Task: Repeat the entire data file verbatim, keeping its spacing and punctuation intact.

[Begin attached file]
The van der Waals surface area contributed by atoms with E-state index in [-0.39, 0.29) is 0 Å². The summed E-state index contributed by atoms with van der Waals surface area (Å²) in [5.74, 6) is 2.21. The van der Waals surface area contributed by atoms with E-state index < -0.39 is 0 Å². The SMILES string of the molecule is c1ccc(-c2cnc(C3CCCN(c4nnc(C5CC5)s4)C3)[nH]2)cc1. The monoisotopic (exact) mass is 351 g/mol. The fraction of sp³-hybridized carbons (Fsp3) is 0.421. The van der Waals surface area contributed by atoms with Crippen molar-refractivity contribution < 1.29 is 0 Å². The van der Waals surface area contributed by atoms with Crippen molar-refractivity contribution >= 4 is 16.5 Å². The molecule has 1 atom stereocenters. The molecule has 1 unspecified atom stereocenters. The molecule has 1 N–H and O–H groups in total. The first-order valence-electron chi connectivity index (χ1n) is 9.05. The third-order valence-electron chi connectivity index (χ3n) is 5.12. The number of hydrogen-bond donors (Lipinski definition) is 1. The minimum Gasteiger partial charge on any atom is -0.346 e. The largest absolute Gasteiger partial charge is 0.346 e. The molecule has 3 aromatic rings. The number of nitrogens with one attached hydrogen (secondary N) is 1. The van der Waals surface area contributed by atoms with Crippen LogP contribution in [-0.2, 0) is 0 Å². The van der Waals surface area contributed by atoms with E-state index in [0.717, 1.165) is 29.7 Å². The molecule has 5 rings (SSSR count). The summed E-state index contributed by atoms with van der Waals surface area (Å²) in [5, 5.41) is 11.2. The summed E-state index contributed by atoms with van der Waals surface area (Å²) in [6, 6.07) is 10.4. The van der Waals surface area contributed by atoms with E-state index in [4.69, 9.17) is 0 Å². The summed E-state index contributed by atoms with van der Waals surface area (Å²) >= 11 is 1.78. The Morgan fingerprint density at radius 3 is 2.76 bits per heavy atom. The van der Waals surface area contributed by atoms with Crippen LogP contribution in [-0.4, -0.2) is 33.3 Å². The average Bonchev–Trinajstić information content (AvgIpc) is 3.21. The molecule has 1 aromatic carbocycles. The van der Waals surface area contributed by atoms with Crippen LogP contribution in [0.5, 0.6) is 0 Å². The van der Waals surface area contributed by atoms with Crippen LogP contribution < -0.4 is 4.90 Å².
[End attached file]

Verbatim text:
The van der Waals surface area contributed by atoms with E-state index in [-0.39, 0.29) is 0 Å². The summed E-state index contributed by atoms with van der Waals surface area (Å²) in [5.74, 6) is 2.21. The van der Waals surface area contributed by atoms with E-state index < -0.39 is 0 Å². The SMILES string of the molecule is c1ccc(-c2cnc(C3CCCN(c4nnc(C5CC5)s4)C3)[nH]2)cc1. The monoisotopic (exact) mass is 351 g/mol. The fraction of sp³-hybridized carbons (Fsp3) is 0.421. The van der Waals surface area contributed by atoms with Crippen molar-refractivity contribution < 1.29 is 0 Å². The van der Waals surface area contributed by atoms with Crippen molar-refractivity contribution >= 4 is 16.5 Å². The molecule has 1 atom stereocenters. The molecule has 1 unspecified atom stereocenters. The molecule has 1 N–H and O–H groups in total. The first-order valence-electron chi connectivity index (χ1n) is 9.05. The third-order valence-electron chi connectivity index (χ3n) is 5.12. The number of hydrogen-bond donors (Lipinski definition) is 1. The minimum Gasteiger partial charge on any atom is -0.346 e. The largest absolute Gasteiger partial charge is 0.346 e. The molecule has 3 aromatic rings. The number of nitrogens with one attached hydrogen (secondary N) is 1. The van der Waals surface area contributed by atoms with Crippen LogP contribution in [-0.2, 0) is 0 Å². The van der Waals surface area contributed by atoms with E-state index in [0.717, 1.165) is 29.7 Å². The molecule has 5 rings (SSSR count). The summed E-state index contributed by atoms with van der Waals surface area (Å²) in [5, 5.41) is 11.2. The summed E-state index contributed by atoms with van der Waals surface area (Å²) in [6, 6.07) is 10.4. The van der Waals surface area contributed by atoms with E-state index in [4.69, 9.17) is 0 Å². The summed E-state index contributed by atoms with van der Waals surface area (Å²) >= 11 is 1.78. The Morgan fingerprint density at radius 3 is 2.76 bits per heavy atom. The van der Waals surface area contributed by atoms with Crippen LogP contribution in [-0.4, -0.2) is 33.3 Å². The average Bonchev–Trinajstić information content (AvgIpc) is 3.21. The molecule has 1 aromatic carbocycles. The van der Waals surface area contributed by atoms with Crippen LogP contribution in [0.5, 0.6) is 0 Å². The van der Waals surface area contributed by atoms with Crippen LogP contribution < -0.4 is 4.90 Å².